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Max Shachtman
& John West

A Bolshevik Fugitive

(October 1935)

From New International, Vol. 2 No. 10, October 1935, inside front cover.
Transcribed & marked up by Einde O’ Callaghan for the Encyclopaedia of Trotskyism On-Line (ETOL).

IT WILL BE remembered that a short time before his capitulation to the ruling Soviet machine, Christian Rakovsky made an attempt to flee from his virtual imprisonment in Barnaul and to make his escape across the border. His attempt was finally thwarted by frontier guards, and he was wounded in the encounter. Brought to Moscow to be treated medically, he finally surrendered to the bureaucracy, his spirit completely broken.

Now, however, we are able to announce the first successful escape effected from a Stalinist, prison by a Bolshevik-Leninist. Since 1928, the locksmith, Tarov, has been kept to the notorious Verkhne-Uralsk solitary confinement prison. Despite the greatest difficulties and hardships to which the Left wing opponents of Stalin are subjected, and the special persecution for which they are singled out, Tarov has maintained an unyielding position for seven years. Now comes the report that he has succeeded in escaping from the USSR at the Eastern frontier and that he is now located in one of the countries of Asia.

The conditions under which the rude and disloyal Stalin regime keeps its Bolshevik-Leninist prisoners and exiles are almost beyond description. There are more of these Left wing Marxists in prison and Siberia today under the present Soviet bureaucracy than there were Bolsheviks under the czarist regime! In Tarov’s prison alone there were confined close to five hundred Bolshevik-Leninists, who were dispersed to various other penitentiaries after a heroic hunger strike. They carried it on in protest against the iniquitous conditions of life imposed upon them – conditions which bear absolutely no resemblance to the inspired stories of “model prisons”.

The prisons and places of exile, some of which are located in the most god-forsaken wastes of the Arctic, are filled not only with Bolshevik-Leninists of the early period following their expulsion from the party, that is, from 1928 to 1929, but with opponents of the same persuasion who have been seized in quite recent times. From the Stalinist press itself one can regularly cull reports of the “discovery of a new Trotskyist nest” in this factory or that party or youth nucleus. Old Bolsheviks who have spent all their life in the service of the proletarian revolution, rub shoulders in prison and exile with young revolutionists on whom the internationalist teachings of Marx and Lenin have not been lost. And as a general rule, the treatment accorded them is brutal in the extreme, for Stalin aims at the complete physical annihilation of the only political current that can challenge his destructive course from a Marxian standpoint.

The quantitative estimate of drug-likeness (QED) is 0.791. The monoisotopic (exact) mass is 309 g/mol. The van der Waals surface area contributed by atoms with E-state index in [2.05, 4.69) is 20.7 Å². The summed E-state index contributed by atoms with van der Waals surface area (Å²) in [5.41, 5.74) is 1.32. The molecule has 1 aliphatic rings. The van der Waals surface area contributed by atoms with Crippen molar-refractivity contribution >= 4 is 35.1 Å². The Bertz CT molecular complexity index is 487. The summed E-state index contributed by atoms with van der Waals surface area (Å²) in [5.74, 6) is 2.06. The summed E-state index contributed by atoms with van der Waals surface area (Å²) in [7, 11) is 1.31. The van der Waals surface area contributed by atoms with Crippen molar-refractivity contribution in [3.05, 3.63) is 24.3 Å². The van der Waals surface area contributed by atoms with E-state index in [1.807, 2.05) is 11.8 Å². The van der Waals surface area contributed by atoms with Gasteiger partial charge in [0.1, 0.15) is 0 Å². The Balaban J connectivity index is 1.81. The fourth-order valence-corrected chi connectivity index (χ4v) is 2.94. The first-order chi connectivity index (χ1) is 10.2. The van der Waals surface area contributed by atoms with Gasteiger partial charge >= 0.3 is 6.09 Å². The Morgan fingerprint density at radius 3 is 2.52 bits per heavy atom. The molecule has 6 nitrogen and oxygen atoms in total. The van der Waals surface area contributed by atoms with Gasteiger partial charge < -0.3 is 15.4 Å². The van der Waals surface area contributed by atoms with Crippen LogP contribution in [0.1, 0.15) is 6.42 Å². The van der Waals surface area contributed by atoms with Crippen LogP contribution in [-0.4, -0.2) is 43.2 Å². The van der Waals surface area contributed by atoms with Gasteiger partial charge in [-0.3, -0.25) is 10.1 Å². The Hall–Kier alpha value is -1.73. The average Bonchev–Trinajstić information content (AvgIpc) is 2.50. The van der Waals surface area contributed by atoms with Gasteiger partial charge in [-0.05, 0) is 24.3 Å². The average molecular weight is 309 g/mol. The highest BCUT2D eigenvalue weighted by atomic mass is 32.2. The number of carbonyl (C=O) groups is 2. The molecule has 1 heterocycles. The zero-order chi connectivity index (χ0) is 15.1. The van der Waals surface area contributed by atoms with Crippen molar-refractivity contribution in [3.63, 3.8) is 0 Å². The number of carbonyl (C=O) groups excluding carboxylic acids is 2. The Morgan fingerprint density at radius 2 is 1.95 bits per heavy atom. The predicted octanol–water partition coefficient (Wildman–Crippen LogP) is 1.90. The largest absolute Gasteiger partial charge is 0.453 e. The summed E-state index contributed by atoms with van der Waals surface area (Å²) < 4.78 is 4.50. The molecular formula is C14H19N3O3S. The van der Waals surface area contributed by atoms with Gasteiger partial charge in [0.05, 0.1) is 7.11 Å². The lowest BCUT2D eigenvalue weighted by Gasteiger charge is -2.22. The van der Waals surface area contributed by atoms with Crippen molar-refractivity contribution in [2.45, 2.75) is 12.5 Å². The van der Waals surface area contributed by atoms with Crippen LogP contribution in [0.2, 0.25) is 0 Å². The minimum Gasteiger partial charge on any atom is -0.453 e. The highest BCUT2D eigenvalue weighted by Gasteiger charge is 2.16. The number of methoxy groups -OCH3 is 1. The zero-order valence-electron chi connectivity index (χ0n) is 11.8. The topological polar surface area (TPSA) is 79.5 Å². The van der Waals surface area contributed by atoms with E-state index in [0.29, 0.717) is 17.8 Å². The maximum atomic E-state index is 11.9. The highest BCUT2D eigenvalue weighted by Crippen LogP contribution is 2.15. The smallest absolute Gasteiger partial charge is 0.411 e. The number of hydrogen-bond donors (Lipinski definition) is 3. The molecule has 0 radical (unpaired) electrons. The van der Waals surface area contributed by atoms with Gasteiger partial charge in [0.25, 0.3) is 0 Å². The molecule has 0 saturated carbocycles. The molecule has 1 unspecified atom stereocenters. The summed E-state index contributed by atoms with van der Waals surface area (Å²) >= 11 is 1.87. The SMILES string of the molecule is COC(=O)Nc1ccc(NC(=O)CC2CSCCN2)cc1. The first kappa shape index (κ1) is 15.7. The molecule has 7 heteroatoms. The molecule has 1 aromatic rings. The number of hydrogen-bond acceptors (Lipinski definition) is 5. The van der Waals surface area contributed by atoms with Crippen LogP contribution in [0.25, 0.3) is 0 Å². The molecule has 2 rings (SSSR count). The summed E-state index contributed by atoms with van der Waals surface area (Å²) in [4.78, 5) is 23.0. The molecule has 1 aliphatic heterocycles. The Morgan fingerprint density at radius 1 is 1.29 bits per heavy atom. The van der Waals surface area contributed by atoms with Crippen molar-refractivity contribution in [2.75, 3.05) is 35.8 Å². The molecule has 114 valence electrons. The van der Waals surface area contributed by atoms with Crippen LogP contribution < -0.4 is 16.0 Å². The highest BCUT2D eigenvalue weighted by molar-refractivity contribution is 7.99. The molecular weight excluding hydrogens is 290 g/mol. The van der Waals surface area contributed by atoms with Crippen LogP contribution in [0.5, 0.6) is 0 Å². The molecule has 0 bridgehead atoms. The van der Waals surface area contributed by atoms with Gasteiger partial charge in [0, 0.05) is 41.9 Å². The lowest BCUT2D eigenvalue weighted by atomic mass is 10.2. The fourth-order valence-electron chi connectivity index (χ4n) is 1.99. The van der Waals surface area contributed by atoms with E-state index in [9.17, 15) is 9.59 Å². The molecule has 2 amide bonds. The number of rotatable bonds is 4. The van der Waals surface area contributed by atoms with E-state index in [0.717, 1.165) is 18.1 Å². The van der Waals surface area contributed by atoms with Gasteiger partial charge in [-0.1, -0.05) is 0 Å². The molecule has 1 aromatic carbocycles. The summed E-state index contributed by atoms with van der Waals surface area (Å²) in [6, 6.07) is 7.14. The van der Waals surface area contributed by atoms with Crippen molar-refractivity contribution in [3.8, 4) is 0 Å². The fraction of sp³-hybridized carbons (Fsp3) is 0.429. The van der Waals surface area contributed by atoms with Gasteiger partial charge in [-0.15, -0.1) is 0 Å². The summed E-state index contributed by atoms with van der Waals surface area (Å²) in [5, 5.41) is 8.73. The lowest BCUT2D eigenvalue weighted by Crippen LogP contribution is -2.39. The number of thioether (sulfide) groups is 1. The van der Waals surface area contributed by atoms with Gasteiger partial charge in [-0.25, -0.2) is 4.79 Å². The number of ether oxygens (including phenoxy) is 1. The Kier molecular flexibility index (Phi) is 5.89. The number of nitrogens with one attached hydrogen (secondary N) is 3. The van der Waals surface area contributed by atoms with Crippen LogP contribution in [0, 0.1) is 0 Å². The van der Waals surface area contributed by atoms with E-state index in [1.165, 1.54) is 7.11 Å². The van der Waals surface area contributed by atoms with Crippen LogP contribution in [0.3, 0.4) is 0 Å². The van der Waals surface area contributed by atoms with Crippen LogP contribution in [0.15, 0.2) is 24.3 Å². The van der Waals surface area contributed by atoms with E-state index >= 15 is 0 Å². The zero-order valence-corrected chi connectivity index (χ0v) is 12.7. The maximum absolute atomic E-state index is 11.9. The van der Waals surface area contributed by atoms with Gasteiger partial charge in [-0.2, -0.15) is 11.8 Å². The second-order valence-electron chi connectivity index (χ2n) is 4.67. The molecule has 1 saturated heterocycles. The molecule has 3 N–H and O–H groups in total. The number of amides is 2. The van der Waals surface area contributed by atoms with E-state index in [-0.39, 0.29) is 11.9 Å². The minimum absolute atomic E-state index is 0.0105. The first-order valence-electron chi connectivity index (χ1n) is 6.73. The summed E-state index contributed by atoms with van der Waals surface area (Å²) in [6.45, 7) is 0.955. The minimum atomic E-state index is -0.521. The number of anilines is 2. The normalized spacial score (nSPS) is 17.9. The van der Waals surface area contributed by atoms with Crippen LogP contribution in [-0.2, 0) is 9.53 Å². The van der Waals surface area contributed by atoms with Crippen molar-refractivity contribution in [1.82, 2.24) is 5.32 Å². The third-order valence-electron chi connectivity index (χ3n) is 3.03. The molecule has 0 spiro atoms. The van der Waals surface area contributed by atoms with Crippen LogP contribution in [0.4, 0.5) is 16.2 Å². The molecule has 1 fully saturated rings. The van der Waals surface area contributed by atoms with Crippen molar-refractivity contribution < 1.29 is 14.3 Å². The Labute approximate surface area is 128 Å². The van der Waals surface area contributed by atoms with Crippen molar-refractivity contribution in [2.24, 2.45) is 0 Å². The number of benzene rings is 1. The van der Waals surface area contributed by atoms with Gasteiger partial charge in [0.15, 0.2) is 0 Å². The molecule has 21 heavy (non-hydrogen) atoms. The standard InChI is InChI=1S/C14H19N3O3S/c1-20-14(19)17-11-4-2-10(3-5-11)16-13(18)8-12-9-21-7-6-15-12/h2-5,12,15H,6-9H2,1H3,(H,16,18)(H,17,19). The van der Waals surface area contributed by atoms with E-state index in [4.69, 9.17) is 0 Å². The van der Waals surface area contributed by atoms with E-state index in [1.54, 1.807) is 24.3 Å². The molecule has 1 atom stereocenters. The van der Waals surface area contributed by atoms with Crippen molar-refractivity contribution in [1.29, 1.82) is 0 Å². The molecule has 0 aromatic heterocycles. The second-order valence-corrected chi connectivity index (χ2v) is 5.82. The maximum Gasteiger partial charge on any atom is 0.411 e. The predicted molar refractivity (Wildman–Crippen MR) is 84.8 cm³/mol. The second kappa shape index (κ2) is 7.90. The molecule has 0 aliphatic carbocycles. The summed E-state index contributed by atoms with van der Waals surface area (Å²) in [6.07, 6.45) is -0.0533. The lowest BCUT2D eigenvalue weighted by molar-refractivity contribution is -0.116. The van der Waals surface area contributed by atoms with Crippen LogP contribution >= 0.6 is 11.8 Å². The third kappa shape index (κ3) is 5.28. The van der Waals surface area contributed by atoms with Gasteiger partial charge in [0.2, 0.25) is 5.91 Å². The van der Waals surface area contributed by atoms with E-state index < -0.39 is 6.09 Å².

When the full story of the persecution of the Bolshevik-Leninists is told, it will make horrifying reading and offer additional confirmation of the correctness of Lenin’s biting characterization of Stalin. A good deal of this story can be told by comrade Tarov, who has in his possession a wealth of detailed data not only about the general situation in the Soviet Union and its communist party, but specifically about the conditions under which the prisoners and exiles live and suffer.

The foreign representation of the Russian Bolshevik-Leninists has sent out a world-wide appeal to all revolutionists arid Left wing organizations to come to the assistance of the prisoners and exiles. Special efforts are being exerted to make it possible for Tarov to leave the very uncertain environment of Asia and transfer his residence to some country in Europe. For this purpose a fund is being raised, which will be judiciously divided between taking care of the Tarov case and making the prison and exile conditions of the Russian Bolshevik-Leninists somewhat easier. Difficult though it is, ways can nevertheless be found to provide these intransigent fighters for Marxian internationalism with funds for themselves and their hard-hit families.

The editors urge all readers of The New International to contribute generously and swiftly to this movement of international proletarian solidarity. In this country, all funds contributed should be sent to A.J. Muste, Secretary, 55 East 11th Street, New York City. Moneys marked for this fund will be set aside and transferred to the agency responsible for administering and distributing it.

An elementary duty faces us. The Russian comrades have given evidence of a heroism, courage, determination and steadfastness which inspires us with the conviction that their cause will triumph. Their duty – heavy and replete with the demand for sacrifice – they are discharging with resolute fearlessness. Let us see to it that we discharge ours.



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